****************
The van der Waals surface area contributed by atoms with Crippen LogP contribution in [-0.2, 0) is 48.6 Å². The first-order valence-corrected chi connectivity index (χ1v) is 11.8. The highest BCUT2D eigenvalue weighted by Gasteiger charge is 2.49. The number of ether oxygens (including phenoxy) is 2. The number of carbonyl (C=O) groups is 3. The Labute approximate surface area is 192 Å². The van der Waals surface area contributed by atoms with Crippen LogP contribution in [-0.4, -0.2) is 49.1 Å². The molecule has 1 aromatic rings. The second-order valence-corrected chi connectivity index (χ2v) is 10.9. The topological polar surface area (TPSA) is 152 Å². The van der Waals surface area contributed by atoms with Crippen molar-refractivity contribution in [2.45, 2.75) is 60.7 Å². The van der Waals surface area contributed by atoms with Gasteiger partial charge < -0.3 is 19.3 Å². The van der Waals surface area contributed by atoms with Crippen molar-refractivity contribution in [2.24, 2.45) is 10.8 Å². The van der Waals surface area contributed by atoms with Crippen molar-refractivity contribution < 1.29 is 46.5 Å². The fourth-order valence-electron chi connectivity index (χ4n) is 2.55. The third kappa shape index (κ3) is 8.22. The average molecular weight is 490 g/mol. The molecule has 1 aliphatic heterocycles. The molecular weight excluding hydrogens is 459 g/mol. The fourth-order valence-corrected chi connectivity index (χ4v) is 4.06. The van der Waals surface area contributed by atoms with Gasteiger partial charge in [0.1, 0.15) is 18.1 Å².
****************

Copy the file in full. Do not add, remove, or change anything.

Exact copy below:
The van der Waals surface area contributed by atoms with Crippen LogP contribution in [-0.2, 0) is 48.6 Å². The first-order valence-corrected chi connectivity index (χ1v) is 11.8. The highest BCUT2D eigenvalue weighted by Gasteiger charge is 2.49. The number of ether oxygens (including phenoxy) is 2. The number of carbonyl (C=O) groups is 3. The Labute approximate surface area is 192 Å². The van der Waals surface area contributed by atoms with Crippen LogP contribution in [-0.4, -0.2) is 49.1 Å². The molecule has 1 aromatic rings. The second-order valence-corrected chi connectivity index (χ2v) is 10.9. The topological polar surface area (TPSA) is 152 Å². The van der Waals surface area contributed by atoms with Crippen molar-refractivity contribution in [2.45, 2.75) is 60.7 Å². The van der Waals surface area contributed by atoms with Gasteiger partial charge < -0.3 is 19.3 Å². The van der Waals surface area contributed by atoms with Crippen molar-refractivity contribution in [2.24, 2.45) is 10.8 Å². The van der Waals surface area contributed by atoms with Crippen molar-refractivity contribution < 1.29 is 46.5 Å². The fourth-order valence-electron chi connectivity index (χ4n) is 2.55. The third kappa shape index (κ3) is 8.22. The average molecular weight is 490 g/mol. The molecule has 1 aliphatic heterocycles. The molecular weight excluding hydrogens is 459 g/mol. The fourth-order valence-corrected chi connectivity index (χ4v) is 4.06. The van der Waals surface area contributed by atoms with Gasteiger partial charge in [0.1, 0.15) is 18.1 Å².